Scientists in China have developed a variety of rice that can be grown in salt water, which they say could create enough food for around 200 million people.
The idea is not new but until now researchers have been unable to create a product that is commercially viable.
This particular variety was grown in a field close to the Yellow Sea city of Qingdao in China’s Shandong province. The team planted 200 different varieties to examine which, if any, could adapt to the salty conditions.
Fresh seawater was pumped to the fields, diluted with fresh water and then channelled into the rice paddies.
The scientists were hoping to produce 4.5 tonnes of rice per hectare (6.25 rai) but the crops exceeded expectations, with one case producing 9.3 tonnes per hectare.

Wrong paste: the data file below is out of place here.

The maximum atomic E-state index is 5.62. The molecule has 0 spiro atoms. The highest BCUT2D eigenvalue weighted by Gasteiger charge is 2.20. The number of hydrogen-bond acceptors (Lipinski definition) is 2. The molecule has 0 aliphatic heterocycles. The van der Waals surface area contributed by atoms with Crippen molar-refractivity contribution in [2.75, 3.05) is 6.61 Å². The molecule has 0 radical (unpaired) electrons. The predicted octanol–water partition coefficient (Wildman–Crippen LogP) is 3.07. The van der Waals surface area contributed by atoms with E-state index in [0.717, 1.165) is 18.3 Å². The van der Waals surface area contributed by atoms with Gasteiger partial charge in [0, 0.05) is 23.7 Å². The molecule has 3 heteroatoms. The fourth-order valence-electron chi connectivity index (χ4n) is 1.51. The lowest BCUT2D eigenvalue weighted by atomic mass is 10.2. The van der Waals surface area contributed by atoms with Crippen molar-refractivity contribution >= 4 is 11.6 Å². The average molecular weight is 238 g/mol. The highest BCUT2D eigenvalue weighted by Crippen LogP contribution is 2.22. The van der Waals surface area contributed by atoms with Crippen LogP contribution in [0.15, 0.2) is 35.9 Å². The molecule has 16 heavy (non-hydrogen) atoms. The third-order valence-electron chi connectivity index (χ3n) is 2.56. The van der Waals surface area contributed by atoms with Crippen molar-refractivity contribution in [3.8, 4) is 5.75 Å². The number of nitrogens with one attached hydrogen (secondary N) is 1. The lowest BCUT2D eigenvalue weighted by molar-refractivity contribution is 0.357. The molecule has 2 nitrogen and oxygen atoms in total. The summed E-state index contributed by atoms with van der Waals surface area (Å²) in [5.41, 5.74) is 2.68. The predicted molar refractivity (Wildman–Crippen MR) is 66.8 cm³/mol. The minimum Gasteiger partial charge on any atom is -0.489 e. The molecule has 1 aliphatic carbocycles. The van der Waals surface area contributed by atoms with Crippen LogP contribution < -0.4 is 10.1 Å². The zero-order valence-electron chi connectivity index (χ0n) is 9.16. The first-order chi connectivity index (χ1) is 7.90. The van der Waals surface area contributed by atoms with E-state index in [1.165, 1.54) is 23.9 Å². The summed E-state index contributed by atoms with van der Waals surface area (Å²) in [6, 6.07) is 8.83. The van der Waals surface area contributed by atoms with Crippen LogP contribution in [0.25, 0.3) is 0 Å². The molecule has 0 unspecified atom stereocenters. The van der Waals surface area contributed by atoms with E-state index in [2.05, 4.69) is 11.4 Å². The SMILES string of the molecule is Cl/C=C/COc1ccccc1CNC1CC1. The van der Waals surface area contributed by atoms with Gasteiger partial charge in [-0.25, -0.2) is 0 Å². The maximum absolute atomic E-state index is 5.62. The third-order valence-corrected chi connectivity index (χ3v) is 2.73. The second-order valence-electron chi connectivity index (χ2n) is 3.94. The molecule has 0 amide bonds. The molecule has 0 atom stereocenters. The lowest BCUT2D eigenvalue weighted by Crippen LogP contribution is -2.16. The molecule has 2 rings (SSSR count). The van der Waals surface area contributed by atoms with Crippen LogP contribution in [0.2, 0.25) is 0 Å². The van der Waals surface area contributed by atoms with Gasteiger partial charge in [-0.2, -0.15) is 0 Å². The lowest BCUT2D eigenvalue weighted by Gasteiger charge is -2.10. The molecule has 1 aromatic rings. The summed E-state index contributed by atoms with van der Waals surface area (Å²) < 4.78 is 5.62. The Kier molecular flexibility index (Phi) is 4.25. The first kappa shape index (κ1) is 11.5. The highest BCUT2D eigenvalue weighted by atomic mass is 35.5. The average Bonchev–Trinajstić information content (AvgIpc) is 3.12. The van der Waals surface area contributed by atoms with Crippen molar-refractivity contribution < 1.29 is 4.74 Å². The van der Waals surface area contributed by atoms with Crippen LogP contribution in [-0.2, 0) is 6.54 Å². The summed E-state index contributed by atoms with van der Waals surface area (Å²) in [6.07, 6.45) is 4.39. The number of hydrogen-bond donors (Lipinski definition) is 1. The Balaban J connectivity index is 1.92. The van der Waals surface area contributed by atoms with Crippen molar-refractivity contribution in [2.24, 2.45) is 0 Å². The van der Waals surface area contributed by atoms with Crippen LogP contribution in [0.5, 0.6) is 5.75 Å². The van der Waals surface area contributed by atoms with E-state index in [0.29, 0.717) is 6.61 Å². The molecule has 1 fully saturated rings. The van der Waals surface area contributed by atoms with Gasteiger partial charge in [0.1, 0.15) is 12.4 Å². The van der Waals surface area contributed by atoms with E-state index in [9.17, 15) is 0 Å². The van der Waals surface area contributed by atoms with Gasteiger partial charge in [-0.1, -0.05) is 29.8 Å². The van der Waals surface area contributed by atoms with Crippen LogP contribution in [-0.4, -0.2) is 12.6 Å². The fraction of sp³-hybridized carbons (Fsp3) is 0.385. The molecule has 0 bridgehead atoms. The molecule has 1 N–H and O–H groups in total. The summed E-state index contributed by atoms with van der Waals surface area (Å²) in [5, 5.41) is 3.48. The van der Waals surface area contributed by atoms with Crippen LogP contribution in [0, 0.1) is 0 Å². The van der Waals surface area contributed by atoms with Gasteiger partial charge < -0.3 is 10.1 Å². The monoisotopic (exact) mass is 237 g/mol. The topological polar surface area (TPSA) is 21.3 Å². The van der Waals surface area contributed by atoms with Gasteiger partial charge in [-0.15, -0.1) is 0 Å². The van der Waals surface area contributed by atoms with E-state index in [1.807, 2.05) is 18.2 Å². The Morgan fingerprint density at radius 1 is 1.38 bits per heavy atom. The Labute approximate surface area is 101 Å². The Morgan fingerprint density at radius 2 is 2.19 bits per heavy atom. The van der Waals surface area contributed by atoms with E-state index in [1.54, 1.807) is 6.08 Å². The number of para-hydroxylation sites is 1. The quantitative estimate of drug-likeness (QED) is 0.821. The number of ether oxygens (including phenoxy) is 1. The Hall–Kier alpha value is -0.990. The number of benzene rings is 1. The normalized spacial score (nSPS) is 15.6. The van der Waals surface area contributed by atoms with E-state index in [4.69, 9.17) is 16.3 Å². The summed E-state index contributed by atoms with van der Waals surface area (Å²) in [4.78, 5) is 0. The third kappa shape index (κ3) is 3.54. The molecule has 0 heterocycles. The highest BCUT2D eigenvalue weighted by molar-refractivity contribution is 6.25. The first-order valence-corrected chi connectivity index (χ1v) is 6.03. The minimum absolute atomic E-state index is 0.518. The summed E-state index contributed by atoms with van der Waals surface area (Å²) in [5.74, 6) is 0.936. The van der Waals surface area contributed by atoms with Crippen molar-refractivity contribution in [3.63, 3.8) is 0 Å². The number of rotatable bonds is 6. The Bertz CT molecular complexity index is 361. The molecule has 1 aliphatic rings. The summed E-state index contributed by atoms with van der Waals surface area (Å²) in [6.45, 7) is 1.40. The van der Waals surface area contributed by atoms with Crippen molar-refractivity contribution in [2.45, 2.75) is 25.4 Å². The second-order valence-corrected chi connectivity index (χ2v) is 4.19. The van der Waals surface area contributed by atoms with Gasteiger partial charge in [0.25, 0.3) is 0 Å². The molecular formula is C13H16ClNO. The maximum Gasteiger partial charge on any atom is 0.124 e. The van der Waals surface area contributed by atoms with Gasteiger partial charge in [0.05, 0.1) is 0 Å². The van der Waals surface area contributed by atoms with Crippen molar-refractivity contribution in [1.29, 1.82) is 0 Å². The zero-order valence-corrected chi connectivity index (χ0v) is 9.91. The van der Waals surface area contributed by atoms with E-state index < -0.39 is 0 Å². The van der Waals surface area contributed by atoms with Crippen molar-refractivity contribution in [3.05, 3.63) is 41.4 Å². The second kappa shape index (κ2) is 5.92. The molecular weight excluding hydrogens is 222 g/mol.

“The test results greatly exceeded our expectations,” Liu Shiping, a professor of agriculture at Yangzhou University.
Salinity is a big problem in China, with one million square kilometres being unable to sustain crops due to high salt levels. It is hoped that this new development will mean that some of this land can now be used to grow rice.
The new type of rice was developed by a team led by 87-year old Yuan Longping. He, along with the Chinese government have been experimenting with growing rice in salty conditions since the 1970’s.
Mr Yuan said: “If a farmer tries to grow some types of saline-tolerant rice now, they most likely will get 1,500 kilogrammes per hectare. That is just not profitable and not even worth the effort.
“Farmers will have an incentive to grow the rice if we can double the yield.”
Salt water rice currently costs around six times as much as ordinary rice although this is expected to fall substantially in the future. The new rice has been praised for its flavour and texture as well as having a number of health benefits including being high in calcium.